NRL News

English woman awarded $360,000 in damages for “wrongful birth” of her son who has Down syndrome

by | Oct 9, 2019

By Dave Andrusko

Edyta Mordel (right) outside London’s High Court

A mother from Reading, England was awarded £200,000 ($363,000) in damages for the “wrongful birth” of her son Aleksander in January 2015. Edyta Mordel, 33, said she was not given the prenatal screening for Down syndrome as she had requested. Had she known her son would have Down syndrome, she would have aborted him.

The Daily Mail reported

The court heard that Ms. Mordel’s initially asked for a Down’s syndrome screening but when later asked by a sonographer if she wanted one she declined.

Therefore, a scan was carried out without a screening.

But in his ruling, Mr. Justice Jay said the sonographer who conducted the 12-week scan had failed to obtain her “informed consent” to go ahead without the Down syndrome screening.

It was noted in various accounts that English is the Polish-born Ms. Mordel’s second language.

Mordel, 33, sued the Royal Berkshire NHS Foundation Trust, claiming, according to The Telegraph, that

she had asked for a screening and would have undergone further tests to confirm the diagnosis if it had detected signs of Down’s syndrome.

Both she and her partner, Lukasz Cieciura, said they would have had the baby aborted if they had known he would have the condition.

The hospital’s position was that Ms. Mordel had declined the initial test and later regretted her decision.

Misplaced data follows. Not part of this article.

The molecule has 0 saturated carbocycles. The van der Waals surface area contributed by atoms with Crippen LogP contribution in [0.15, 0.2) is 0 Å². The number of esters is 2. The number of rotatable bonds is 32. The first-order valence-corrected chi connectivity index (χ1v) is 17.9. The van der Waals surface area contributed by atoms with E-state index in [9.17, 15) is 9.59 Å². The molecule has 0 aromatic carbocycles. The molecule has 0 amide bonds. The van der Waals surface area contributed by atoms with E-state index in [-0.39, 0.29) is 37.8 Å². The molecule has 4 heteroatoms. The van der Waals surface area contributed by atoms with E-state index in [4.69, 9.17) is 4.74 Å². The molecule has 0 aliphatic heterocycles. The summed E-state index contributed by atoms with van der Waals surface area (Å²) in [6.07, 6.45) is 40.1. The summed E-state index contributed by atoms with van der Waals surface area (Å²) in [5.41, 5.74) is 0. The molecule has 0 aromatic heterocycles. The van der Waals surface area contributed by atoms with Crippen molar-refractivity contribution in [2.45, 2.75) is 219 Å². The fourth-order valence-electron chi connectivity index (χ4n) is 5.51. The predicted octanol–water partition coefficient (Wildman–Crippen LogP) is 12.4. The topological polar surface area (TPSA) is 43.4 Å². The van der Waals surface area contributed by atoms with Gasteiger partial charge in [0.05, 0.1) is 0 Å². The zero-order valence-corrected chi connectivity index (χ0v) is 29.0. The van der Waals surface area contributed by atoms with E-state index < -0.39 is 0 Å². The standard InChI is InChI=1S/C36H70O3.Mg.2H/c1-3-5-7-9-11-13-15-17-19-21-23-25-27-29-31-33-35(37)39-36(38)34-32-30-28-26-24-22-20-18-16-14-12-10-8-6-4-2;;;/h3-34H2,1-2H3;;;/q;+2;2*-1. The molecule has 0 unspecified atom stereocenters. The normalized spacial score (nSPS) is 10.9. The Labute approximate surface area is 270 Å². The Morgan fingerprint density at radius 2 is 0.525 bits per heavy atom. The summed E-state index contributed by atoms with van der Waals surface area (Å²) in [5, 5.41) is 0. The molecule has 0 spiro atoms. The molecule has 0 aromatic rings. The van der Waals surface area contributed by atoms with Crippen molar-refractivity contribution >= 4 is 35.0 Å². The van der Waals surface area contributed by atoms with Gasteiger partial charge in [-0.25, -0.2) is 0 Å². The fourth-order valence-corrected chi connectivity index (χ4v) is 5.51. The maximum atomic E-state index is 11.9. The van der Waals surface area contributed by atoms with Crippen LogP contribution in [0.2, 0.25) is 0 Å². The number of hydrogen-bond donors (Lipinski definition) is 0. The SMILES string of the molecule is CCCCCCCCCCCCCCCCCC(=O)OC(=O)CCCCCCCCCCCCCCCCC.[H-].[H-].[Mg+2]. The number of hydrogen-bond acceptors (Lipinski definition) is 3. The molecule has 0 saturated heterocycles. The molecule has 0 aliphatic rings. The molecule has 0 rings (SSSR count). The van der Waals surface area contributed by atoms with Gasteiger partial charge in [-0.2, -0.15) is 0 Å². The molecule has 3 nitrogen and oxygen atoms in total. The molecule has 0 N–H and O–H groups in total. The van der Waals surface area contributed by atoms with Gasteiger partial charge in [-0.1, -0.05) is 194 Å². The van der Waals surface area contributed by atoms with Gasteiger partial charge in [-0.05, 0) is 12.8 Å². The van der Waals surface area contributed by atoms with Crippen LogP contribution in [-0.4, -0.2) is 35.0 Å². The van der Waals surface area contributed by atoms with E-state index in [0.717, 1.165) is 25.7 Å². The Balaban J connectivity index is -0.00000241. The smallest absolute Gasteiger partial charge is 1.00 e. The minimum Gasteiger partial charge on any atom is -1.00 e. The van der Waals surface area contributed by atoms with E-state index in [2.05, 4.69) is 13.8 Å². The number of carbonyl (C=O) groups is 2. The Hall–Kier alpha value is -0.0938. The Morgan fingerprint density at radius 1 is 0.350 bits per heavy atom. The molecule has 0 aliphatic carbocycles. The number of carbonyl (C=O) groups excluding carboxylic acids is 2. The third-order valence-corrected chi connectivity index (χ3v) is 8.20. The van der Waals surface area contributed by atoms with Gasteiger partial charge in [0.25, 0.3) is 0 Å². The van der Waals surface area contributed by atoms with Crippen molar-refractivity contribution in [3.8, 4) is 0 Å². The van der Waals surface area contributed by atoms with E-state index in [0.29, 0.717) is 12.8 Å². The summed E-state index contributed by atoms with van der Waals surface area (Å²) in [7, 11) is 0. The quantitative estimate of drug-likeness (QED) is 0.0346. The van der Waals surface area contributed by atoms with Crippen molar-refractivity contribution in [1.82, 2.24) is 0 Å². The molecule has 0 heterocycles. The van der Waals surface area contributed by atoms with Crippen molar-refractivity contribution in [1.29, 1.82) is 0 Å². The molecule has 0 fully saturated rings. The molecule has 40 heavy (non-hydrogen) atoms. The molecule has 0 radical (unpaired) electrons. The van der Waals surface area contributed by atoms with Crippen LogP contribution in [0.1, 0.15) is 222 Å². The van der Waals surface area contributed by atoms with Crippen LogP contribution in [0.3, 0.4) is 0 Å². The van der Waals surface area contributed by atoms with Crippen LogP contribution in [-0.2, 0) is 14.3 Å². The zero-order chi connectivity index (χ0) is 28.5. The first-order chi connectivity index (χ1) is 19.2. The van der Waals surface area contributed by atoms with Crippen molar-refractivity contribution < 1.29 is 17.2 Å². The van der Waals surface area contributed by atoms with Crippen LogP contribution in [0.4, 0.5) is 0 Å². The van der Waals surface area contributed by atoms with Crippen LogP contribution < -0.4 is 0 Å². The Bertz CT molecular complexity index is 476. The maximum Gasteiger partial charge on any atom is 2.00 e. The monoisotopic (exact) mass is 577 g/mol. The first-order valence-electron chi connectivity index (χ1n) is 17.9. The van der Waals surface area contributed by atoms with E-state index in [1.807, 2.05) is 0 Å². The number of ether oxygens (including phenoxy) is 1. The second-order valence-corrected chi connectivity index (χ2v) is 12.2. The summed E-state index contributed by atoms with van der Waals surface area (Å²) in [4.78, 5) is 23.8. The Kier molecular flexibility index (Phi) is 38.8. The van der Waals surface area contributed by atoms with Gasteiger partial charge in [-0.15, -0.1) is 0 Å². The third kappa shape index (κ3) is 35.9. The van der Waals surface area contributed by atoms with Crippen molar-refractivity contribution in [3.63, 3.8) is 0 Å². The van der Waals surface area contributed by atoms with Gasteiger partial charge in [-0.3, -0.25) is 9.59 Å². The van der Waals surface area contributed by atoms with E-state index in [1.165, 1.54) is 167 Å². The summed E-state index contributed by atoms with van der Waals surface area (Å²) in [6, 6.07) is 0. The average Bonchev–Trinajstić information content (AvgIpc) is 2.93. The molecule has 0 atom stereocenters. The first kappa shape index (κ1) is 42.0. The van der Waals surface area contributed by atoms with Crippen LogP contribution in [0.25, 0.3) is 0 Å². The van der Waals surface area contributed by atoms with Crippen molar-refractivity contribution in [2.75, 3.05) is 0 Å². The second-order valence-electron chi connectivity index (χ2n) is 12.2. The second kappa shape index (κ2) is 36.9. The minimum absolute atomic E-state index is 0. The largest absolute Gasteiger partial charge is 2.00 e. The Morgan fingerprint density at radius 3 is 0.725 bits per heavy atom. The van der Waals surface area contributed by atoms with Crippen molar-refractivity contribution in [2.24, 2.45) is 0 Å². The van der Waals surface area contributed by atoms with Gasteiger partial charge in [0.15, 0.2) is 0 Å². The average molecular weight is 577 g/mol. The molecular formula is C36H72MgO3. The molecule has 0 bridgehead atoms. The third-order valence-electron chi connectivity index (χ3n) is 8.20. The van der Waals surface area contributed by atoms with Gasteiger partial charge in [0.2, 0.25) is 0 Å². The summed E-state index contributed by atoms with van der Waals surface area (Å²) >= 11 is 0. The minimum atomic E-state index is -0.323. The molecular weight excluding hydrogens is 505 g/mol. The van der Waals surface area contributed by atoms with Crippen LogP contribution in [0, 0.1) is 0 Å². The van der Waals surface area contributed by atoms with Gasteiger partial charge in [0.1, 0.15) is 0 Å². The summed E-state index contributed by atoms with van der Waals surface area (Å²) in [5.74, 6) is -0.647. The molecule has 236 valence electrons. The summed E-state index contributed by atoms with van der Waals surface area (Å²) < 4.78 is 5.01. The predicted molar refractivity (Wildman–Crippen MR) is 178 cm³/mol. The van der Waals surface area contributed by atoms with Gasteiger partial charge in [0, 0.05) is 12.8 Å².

When she testified in July, Ms. Mordel said, “I knew someone from work with Down’s syndrome. I saw how difficult his life is and I would not have continued my pregnancy. I would not have wanted a disabled child, and I would not have wanted my child to suffer the way that disabled people suffer. I wouldn’t want to have brought my child into the world like that.”

In his ruling, Justice Jay said that at an appointment in June 2014, Ms. Mordel “had booked for all tests, including the initial screening for Down syndrome.”

However, when asked by a sonographer the following month if she wanted the screening, she said no.

The sonographer then carried out the rest of the scan without the initial test for Down’s syndrome.

Aleksander was diagnosed with the condition hours after his birth, and medical records noted his parents were “angry and upset.”

Justice Jay “found that Ms. Mordel had misunderstood the sonographer’s question when she replied ‘no’ after being asked if she wanted the test.”

By not querying Ms. Mordel’s apparent refusal to have the test, in light of her earlier indication that she wanted it, Justice Jay concluded that “both the sonographer and a midwife who conducted a follow-up appointment ‘failed to discharge their duty’ to Ms Mordel,” The Telegraph reported.

The sonographer “should have been expecting a ‘yes’ answer but instead she heard the opposite,” Justice Jay said. “Yet this, on my findings, prompted no further inquiry.”

Justice Jay insisted the verdict was no reflection on children with Down syndrome. According to the Daily Mail, he said

“Nothing I have said in this judgment should be interpreted as suggesting that the birth of a child with Down’s syndrome must be seen as unwelcome.

“Some parents have absolute ethical objections to termination of pregnancy, and for them the discussion begins and ends at that point.

“Other parents accept the possibility of having a baby with Down’s syndrome without a shred of concern or reluctance.

“The state expresses no judgments either way, but it is the policy of the NHS that Down’s screening must be offered to all expectant mothers, the premise being that many would wish to exercise their right to proceed to medical termination in the event of a diagnosis.

“These various wishes and decisions must be and are respected without comment.”

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Categories: Down Syndrome